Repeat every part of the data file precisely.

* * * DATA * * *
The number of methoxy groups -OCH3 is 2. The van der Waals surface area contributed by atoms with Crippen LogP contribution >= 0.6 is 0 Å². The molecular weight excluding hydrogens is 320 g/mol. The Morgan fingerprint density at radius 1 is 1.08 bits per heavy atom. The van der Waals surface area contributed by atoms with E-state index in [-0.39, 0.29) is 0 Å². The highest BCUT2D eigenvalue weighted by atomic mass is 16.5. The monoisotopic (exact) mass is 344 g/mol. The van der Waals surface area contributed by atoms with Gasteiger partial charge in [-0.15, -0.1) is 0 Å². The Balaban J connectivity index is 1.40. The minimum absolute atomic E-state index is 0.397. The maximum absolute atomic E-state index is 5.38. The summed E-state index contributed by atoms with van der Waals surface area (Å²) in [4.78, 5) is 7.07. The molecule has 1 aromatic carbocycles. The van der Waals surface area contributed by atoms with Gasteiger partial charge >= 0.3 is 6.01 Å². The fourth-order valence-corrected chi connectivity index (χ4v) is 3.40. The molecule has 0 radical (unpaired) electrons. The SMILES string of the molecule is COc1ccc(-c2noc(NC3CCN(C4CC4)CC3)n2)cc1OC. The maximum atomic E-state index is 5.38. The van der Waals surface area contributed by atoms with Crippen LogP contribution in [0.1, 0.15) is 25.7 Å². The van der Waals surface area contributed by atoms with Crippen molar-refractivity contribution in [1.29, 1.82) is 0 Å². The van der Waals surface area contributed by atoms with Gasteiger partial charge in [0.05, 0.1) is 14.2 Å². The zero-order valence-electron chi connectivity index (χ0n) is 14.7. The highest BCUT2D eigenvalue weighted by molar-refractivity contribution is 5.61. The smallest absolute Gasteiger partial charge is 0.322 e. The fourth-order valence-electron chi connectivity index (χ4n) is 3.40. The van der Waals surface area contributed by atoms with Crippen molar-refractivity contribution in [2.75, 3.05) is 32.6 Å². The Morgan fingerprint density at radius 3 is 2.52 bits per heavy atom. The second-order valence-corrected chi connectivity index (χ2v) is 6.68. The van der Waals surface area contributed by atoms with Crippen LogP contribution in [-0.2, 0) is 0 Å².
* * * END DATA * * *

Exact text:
The number of methoxy groups -OCH3 is 2. The van der Waals surface area contributed by atoms with Crippen LogP contribution >= 0.6 is 0 Å². The molecular weight excluding hydrogens is 320 g/mol. The Morgan fingerprint density at radius 1 is 1.08 bits per heavy atom. The van der Waals surface area contributed by atoms with E-state index in [-0.39, 0.29) is 0 Å². The highest BCUT2D eigenvalue weighted by atomic mass is 16.5. The monoisotopic (exact) mass is 344 g/mol. The van der Waals surface area contributed by atoms with Gasteiger partial charge in [-0.15, -0.1) is 0 Å². The Balaban J connectivity index is 1.40. The minimum absolute atomic E-state index is 0.397. The maximum absolute atomic E-state index is 5.38. The summed E-state index contributed by atoms with van der Waals surface area (Å²) in [4.78, 5) is 7.07. The molecule has 1 aromatic carbocycles. The van der Waals surface area contributed by atoms with Gasteiger partial charge >= 0.3 is 6.01 Å². The fourth-order valence-corrected chi connectivity index (χ4v) is 3.40. The molecule has 0 radical (unpaired) electrons. The SMILES string of the molecule is COc1ccc(-c2noc(NC3CCN(C4CC4)CC3)n2)cc1OC. The maximum atomic E-state index is 5.38. The van der Waals surface area contributed by atoms with Crippen LogP contribution in [0.1, 0.15) is 25.7 Å². The van der Waals surface area contributed by atoms with Crippen molar-refractivity contribution in [1.29, 1.82) is 0 Å². The van der Waals surface area contributed by atoms with Gasteiger partial charge in [0.05, 0.1) is 14.2 Å². The zero-order valence-electron chi connectivity index (χ0n) is 14.7. The highest BCUT2D eigenvalue weighted by molar-refractivity contribution is 5.61. The smallest absolute Gasteiger partial charge is 0.322 e. The fourth-order valence-electron chi connectivity index (χ4n) is 3.40. The van der Waals surface area contributed by atoms with Crippen molar-refractivity contribution in [2.75, 3.05) is 32.6 Å². The Morgan fingerprint density at radius 3 is 2.52 bits per heavy atom. The second-order valence-corrected chi connectivity index (χ2v) is 6.68. The van der Waals surface area contributed by atoms with Crippen LogP contribution in [-0.2, 0) is 0 Å².